The gamma curves are good at the default settings but you can notice an unnecessary bend in the right part of the diagram.
The curves are closer to each other at the reduced settings.
As I noted in my previous reports, my calibrator normalizes each of the three gamma curves independently from the others, so the diagram of the curves is not enough to see the real correlation between the three basic colors. It is also necessary to measure the color temperature of white and different levels of gray.
The 2243BW is a good illustration of my point: the curves seem to be close to each other, but the color temperature setup is poor. There is a difference of over 2000K between gray and white in every mode. As a result, white looks reddish or gray looks bluish depending on the ambient lighting and the mode you’ve selected. It is only with a hardware calibrator that you can get rid of a hue in different levels of gray. Or you can do the same with meticulous manual setup that requires certain experience.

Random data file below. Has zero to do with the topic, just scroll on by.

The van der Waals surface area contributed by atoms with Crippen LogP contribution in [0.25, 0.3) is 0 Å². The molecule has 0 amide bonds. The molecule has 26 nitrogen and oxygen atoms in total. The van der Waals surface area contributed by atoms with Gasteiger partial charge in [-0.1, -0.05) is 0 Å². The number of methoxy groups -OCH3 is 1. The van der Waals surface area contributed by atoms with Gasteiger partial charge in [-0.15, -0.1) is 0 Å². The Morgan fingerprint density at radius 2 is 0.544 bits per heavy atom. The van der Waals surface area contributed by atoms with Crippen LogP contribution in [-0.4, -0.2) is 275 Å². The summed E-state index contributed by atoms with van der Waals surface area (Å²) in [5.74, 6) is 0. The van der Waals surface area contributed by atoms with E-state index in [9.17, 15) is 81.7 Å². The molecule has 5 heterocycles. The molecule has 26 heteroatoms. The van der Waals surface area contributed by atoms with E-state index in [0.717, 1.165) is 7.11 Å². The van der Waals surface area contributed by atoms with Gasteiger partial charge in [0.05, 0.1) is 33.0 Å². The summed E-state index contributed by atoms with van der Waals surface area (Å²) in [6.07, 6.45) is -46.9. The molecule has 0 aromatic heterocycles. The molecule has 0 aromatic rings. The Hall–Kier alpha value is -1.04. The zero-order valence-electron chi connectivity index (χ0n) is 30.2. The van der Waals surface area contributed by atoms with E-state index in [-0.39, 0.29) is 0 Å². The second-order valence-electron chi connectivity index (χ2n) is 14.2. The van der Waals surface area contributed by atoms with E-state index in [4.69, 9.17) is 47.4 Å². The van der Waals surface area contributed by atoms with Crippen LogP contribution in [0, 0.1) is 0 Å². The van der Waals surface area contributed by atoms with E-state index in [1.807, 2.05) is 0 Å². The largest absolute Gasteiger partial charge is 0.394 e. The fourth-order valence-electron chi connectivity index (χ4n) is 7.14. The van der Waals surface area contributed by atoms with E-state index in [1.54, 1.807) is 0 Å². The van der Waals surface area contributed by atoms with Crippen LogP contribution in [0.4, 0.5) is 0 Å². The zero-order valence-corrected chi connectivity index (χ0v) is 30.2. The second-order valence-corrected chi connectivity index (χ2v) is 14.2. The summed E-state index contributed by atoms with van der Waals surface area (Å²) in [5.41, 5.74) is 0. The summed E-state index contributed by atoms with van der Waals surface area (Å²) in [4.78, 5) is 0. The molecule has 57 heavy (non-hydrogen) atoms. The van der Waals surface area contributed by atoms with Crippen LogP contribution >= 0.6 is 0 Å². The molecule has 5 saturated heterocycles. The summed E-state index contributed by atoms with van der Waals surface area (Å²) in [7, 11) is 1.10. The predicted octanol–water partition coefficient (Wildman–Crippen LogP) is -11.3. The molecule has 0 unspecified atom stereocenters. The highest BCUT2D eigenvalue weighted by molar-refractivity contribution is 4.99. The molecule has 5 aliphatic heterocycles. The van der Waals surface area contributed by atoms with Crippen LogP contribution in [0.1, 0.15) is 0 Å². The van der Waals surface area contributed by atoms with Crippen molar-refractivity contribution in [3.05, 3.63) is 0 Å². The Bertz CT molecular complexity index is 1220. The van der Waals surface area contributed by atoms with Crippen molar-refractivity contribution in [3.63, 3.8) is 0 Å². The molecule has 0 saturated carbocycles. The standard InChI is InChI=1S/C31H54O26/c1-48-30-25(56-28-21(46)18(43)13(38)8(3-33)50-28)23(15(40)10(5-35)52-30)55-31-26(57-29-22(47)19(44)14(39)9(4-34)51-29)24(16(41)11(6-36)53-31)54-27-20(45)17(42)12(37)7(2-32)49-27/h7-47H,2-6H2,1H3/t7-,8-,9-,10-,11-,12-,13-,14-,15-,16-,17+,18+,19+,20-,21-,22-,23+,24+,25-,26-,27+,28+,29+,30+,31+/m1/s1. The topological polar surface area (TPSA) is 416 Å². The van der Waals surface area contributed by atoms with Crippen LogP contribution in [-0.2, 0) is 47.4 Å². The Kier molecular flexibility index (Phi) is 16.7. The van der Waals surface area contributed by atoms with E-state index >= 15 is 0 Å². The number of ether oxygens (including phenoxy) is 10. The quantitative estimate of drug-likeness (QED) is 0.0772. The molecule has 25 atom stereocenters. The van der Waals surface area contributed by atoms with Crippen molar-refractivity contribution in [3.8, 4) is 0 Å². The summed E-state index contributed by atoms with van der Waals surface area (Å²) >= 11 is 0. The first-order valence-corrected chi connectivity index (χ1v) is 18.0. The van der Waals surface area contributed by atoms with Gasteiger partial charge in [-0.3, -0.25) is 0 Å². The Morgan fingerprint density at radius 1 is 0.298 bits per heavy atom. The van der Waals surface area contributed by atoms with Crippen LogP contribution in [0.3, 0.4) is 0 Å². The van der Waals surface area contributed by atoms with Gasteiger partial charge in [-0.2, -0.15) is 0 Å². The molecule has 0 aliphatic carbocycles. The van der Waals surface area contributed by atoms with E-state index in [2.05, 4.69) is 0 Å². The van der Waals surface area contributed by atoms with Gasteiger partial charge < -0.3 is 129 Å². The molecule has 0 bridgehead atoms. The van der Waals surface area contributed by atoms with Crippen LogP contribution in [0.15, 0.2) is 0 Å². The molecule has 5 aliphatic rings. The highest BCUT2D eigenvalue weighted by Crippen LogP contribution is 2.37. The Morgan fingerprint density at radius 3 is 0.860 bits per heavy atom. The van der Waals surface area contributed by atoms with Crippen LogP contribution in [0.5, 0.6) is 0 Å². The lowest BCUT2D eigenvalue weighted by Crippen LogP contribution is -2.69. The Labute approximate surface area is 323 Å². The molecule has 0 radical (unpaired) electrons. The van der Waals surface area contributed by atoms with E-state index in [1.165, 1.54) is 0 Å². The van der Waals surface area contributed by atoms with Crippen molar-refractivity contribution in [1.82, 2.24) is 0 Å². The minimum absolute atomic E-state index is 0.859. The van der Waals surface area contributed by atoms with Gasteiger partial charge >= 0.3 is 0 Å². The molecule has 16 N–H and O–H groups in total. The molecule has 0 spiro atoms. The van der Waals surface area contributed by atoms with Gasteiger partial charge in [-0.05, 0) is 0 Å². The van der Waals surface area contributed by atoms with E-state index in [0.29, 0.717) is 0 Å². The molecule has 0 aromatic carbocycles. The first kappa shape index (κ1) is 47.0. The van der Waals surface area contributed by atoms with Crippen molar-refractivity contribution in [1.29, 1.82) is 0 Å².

The monitor’s brightness and contrast are very good. Comparing it with the other monitors in this review, this one is only inferior to the ViewSonic VX2255wmb in terms of maximum contrast ratio.
Like other modern monitors from Samsung, the SyncMaster 2243BW features MagicBright technology (a set of predefined modes with varying brightness, contrast and color temperature). If set up correctly, such modes can be very helpful at everyday use of the monitor (for example, when you switch from an office application to a movie or game, you can press one button and make the monitor two times as bright as before, and quickly lower its brightness again afterwards).
The Text mode is set up for rather low brightness. It is indeed appropriate for working in text-based applications under good office lighting. But you may want to set it up manually for even lower brightness if you are going to use the monitor at home.
The gamma curves in the Text mode are the same as at the monitor’s default settings. They betray no problems.
The Internet mode is somewhat brighter. It might be called a mode for viewing photos and pictures. After all the Web is mostly about text, and you don’t need too much brightness to read it.